there are areas [in Islam] that can be “compromised”, but there are foundational areas that cannot. When you reach those core areas, a choice has to be made as to what you stand for, who you are, etc. … your identity is not guaranteed under the law [if] the law allows for trivialisation and ridicule of those core beliefs/principles that constitute your identity. True it may not be inciting to hatred or murder, but such ridicules and trivialisation still has some effect in the society. It is only a matter of time before it culminates in the likes of Jerry Springer’s portrayal of Jesus (peace be upon him), and ultimately mockery of Christianity. The outcome is evident. Religious values and its objectives are destroyed in the hearts of people.

Well, I liked Jerry Springer: the Opera, and I’ve got a great deal of time for the teachings of Jesus. More generally, I believe firmly that mocking the symbols and impedimenta of a belief does not mock the belief itself – and that even mocking a belief itself doesn’t destroy it: books don’t burn (Mikhail Bulgakov said that). Perhaps it’s a British (or Northern European?) thing; there have been quite long periods when Christians of different denominations have had to think of their faith as something that wasn’t protected from mockery, by the state or anyone else. I have beliefs and I expect you to respect my right to hold them, but my faith isn’t protected from criticism, mockery or abuse – and neither is yours. Between this outlook – this conviction – and the conviction that my faith needs to be protected, I’m not sure how much dialogue there can be.

But I may be wrong. And there could, in any case, be more respect – from both sides.

Postscript Ken MacLeod has the mood of much of this discussion bang to rights.

If anti-semitism is, in an important aspect, a rage against the machine, against progress, is there an opposite rage: a rage against reaction, a fury at the recalcitrance of the concrete and the stubbornness of tradition? A rage against what is sacred and refuses to be profaned, against what is solid and doesn’t melt into air, against ways of life that resist commodification, against use-value that refuses to become exchange-value? And might that rage too need a fantasy object?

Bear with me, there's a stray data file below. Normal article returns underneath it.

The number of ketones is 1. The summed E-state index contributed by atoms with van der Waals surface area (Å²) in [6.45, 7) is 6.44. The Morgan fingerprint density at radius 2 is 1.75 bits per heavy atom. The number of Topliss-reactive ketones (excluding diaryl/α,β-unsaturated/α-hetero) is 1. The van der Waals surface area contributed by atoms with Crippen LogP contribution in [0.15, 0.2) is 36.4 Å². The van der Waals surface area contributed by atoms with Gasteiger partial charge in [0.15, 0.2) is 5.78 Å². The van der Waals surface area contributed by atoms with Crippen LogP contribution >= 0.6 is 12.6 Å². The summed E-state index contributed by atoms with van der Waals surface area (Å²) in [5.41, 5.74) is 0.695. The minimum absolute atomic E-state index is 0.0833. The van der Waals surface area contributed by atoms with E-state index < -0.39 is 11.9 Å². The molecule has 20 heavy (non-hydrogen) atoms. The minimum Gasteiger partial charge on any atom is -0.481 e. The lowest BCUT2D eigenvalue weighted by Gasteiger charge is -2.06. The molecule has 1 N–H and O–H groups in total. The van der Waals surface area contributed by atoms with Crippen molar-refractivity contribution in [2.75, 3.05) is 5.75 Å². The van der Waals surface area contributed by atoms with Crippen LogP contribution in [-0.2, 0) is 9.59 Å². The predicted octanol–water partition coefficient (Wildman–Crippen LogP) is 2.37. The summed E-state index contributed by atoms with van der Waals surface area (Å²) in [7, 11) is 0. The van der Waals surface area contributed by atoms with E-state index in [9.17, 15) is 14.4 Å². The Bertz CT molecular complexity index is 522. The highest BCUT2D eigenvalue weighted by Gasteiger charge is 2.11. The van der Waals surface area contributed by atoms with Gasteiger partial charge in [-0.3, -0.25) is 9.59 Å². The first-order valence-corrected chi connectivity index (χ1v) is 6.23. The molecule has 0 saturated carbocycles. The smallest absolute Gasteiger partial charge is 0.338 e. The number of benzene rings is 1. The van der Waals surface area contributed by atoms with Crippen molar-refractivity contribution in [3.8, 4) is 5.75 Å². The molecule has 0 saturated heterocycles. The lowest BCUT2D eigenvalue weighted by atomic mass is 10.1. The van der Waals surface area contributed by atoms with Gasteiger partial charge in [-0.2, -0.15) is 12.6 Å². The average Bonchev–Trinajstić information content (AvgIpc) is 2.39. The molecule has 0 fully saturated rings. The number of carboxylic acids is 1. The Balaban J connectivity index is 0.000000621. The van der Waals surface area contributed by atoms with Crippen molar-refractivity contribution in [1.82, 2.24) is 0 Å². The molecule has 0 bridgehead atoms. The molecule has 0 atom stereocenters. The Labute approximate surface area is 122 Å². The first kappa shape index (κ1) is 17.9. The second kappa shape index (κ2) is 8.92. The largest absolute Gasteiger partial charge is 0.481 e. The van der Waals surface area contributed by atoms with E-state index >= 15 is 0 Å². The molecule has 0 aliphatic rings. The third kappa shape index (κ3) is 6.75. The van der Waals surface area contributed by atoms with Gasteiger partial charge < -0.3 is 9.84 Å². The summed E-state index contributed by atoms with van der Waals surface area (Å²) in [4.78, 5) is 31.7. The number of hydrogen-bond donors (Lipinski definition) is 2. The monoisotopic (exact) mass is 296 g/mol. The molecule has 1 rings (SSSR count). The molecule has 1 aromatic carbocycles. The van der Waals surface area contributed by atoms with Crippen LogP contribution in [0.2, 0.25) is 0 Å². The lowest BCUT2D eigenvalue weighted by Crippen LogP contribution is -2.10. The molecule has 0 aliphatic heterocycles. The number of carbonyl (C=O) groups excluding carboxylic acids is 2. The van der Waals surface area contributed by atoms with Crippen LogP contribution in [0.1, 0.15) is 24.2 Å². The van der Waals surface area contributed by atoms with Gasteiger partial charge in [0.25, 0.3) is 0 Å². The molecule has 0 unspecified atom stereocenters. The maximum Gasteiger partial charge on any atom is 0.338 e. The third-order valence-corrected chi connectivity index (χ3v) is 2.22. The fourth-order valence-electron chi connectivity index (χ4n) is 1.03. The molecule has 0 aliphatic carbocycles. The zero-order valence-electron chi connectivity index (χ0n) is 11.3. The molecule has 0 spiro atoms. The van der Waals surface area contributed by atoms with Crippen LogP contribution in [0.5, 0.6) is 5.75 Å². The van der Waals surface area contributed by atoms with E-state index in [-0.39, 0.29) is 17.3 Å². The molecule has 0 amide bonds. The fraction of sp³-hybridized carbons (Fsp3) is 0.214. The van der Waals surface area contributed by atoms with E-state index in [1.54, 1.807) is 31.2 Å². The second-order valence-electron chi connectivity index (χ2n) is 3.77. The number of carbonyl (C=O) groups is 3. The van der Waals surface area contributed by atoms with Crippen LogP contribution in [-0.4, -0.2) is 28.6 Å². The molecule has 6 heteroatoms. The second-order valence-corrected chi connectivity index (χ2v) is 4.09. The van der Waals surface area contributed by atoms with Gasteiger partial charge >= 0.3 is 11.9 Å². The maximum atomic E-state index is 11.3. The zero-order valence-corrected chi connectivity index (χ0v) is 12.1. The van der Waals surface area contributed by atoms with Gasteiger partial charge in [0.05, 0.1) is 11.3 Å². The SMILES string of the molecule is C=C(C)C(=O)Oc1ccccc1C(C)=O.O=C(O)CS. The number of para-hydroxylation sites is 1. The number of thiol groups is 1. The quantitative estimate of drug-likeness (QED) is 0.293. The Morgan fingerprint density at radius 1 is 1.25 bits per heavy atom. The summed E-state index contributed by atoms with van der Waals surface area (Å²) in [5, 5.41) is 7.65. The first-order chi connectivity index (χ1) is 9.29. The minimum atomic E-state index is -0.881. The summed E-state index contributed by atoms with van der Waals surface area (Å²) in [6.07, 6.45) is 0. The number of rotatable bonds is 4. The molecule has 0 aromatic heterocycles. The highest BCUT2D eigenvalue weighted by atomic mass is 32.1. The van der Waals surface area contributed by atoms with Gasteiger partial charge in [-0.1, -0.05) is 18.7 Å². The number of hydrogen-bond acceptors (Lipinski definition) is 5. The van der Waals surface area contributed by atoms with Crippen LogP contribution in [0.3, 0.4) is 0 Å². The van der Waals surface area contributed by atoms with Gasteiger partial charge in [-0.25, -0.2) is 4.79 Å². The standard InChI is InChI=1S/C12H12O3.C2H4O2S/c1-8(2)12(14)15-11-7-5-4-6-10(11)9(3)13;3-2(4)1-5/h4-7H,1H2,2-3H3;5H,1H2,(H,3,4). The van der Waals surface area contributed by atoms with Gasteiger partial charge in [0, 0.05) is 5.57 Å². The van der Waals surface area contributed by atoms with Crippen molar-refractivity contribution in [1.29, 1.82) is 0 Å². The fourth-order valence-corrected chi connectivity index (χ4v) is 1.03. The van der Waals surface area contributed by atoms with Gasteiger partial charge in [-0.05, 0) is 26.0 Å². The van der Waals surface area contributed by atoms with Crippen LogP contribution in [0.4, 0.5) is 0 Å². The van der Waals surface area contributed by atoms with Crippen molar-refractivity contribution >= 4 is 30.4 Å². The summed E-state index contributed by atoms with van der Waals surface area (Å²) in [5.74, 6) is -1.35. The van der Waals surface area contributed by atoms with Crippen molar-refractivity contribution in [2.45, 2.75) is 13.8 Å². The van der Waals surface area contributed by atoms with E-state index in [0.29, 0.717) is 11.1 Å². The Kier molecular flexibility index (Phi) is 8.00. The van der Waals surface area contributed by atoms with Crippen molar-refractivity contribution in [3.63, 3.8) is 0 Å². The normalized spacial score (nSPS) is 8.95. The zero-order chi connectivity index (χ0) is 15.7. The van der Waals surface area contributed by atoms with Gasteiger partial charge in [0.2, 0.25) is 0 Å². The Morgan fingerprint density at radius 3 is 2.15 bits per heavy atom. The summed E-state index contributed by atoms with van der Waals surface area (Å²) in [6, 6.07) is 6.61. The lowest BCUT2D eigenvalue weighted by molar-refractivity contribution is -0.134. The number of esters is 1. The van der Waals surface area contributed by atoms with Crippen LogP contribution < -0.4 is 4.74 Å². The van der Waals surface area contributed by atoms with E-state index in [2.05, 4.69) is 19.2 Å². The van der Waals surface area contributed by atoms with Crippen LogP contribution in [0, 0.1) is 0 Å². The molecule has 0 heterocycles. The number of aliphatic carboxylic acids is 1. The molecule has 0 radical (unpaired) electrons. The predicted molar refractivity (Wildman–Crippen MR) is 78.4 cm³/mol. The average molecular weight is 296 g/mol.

I’ll admit to an element of rage – rant, even. I think it’s partly because I was brought up Christian and still have a distinct emotional investment in religion: I know that (a certain type of) religious belief can be not only compatible with but conducive to liberal and radical politics, leading people from a vague wish to be good and do good to the shores of libertarian socialism. So seeing a violent mobilisation in the defence of religion against liberalism, with the apparent approval of socialists… well, there are people who read the New Testament and find nothing in it but what they already knew (queers are bad, abortion’s bad and smacking your kids is good, essentially), and I feel pretty much the same about them. Apart from anything else, it seems such a wasteWhen you’re so close to the answer, why don’t you go in?

Anyway, Ken’s comment is one of the few things I’ve read during this affair that has really given me pause. Read the whole thing. (Then re-read this post. Balance, y’know.)

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One Comment

  1. Rob Jubb
    Posted 7 February 2006 at 21:56 | Permalink | Reply

    I second Ken MacLeod being good. Notwithstanding having been groping for precisely that insight for some time.